Very discerning isn't it? If you still are not like me, feeling guilty as charge by the accusations, think along the line of...

if you don't study, next time what are you going to become?
this kind of thing can't earn money, you know?
you study well, we buy you...
how can you not do well in (subject), you not going to be able to find a job

Think again.

We have reduce learning into a quest for future comfort, focusing on the material wealth it will provide and not giving them a chance to develop a love for learning. If they get that, it is an added benefit. The state of the deterioration has come to such a state that I came across a teacher commenting about what a student said to her when she offered to give extra lessons for the students to prepare them for the coming 'O' levels exams. Her class response to her kind, thoughtful and self sacrificing gesture was..."teacher, if we come, you treat us to McDonalds, ok?" The infuriated teacher response was you should give me a treat instead of the other way round.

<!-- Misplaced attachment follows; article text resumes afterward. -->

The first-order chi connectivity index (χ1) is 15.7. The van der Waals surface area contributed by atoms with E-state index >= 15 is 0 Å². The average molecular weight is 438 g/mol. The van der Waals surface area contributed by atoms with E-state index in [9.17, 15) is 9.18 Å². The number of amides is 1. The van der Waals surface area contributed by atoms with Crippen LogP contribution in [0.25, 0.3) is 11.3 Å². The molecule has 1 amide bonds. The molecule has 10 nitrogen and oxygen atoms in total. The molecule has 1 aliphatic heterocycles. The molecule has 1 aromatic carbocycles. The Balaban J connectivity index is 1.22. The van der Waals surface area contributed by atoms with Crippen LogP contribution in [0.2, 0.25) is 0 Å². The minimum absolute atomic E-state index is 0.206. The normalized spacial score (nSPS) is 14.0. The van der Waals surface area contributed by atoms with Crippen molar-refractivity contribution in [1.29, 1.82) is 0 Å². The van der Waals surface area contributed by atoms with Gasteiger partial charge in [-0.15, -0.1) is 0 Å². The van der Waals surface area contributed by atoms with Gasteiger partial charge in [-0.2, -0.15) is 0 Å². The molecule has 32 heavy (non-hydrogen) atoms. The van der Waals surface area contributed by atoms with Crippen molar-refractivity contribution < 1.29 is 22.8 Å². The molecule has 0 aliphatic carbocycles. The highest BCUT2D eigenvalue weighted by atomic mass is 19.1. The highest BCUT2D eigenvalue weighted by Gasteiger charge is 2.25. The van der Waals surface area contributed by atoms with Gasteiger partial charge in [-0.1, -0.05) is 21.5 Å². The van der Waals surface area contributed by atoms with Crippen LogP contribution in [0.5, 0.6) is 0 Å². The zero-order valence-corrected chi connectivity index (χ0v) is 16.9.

BEWARE ... materialism will one day eat into the capacity of a child's ability to maximise his potential and rob him of his destiny. Helping them by motivating them through material incentives may not be helping them at all...


Saturday, October 4, 2008

Birth of This Blog

There has been much deliberation before I finally embarked on creating this blog. The first seed of the idea came from several parents that responded to me after talks I gave on cyberwellness: "Where can I go for more information?".

After many of such remarks, an idea of creating a blog mainly to talk about what I feel and see around me regarding parenting in this information technology (IT) age began to birth itself in my head.

Initial thinking was how can I have time to keep this updated as I am less of a disciplined person to be doing this on a regular enough basis. Cheap excuses...many like to hear about it and know more so today I thought, whatever, I start and do what I can. Whoever can benefit from would be a good thing. So here goes.